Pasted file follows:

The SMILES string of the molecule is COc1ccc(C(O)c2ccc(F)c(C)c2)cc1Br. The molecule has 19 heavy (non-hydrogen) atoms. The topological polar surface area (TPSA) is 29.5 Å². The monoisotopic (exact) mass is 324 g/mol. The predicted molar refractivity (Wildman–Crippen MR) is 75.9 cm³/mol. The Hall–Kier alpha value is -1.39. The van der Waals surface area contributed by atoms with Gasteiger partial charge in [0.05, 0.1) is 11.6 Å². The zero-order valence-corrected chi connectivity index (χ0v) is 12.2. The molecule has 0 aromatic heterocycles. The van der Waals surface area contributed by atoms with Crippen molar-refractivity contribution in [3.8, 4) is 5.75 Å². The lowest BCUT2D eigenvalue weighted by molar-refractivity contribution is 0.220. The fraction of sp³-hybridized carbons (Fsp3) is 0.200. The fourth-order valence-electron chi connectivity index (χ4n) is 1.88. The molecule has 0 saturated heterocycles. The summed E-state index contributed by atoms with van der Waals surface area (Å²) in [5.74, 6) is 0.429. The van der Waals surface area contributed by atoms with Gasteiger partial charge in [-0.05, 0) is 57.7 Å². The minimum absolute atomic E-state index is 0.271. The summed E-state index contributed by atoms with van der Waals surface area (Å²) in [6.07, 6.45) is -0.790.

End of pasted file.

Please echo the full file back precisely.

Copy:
The SMILES string of the molecule is COc1ccc(C(O)c2ccc(F)c(C)c2)cc1Br. The molecule has 19 heavy (non-hydrogen) atoms. The topological polar surface area (TPSA) is 29.5 Å². The monoisotopic (exact) mass is 324 g/mol. The predicted molar refractivity (Wildman–Crippen MR) is 75.9 cm³/mol. The Hall–Kier alpha value is -1.39. The van der Waals surface area contributed by atoms with Gasteiger partial charge in [0.05, 0.1) is 11.6 Å². The zero-order valence-corrected chi connectivity index (χ0v) is 12.2. The molecule has 0 aromatic heterocycles. The van der Waals surface area contributed by atoms with Crippen molar-refractivity contribution in [3.8, 4) is 5.75 Å². The lowest BCUT2D eigenvalue weighted by molar-refractivity contribution is 0.220. The fraction of sp³-hybridized carbons (Fsp3) is 0.200. The fourth-order valence-electron chi connectivity index (χ4n) is 1.88. The molecule has 0 saturated heterocycles. The summed E-state index contributed by atoms with van der Waals surface area (Å²) in [5.74, 6) is 0.429. The van der Waals surface area contributed by atoms with Gasteiger partial charge in [-0.05, 0) is 57.7 Å². The minimum absolute atomic E-state index is 0.271. The summed E-state index contributed by atoms with van der Waals surface area (Å²) in [6.07, 6.45) is -0.790.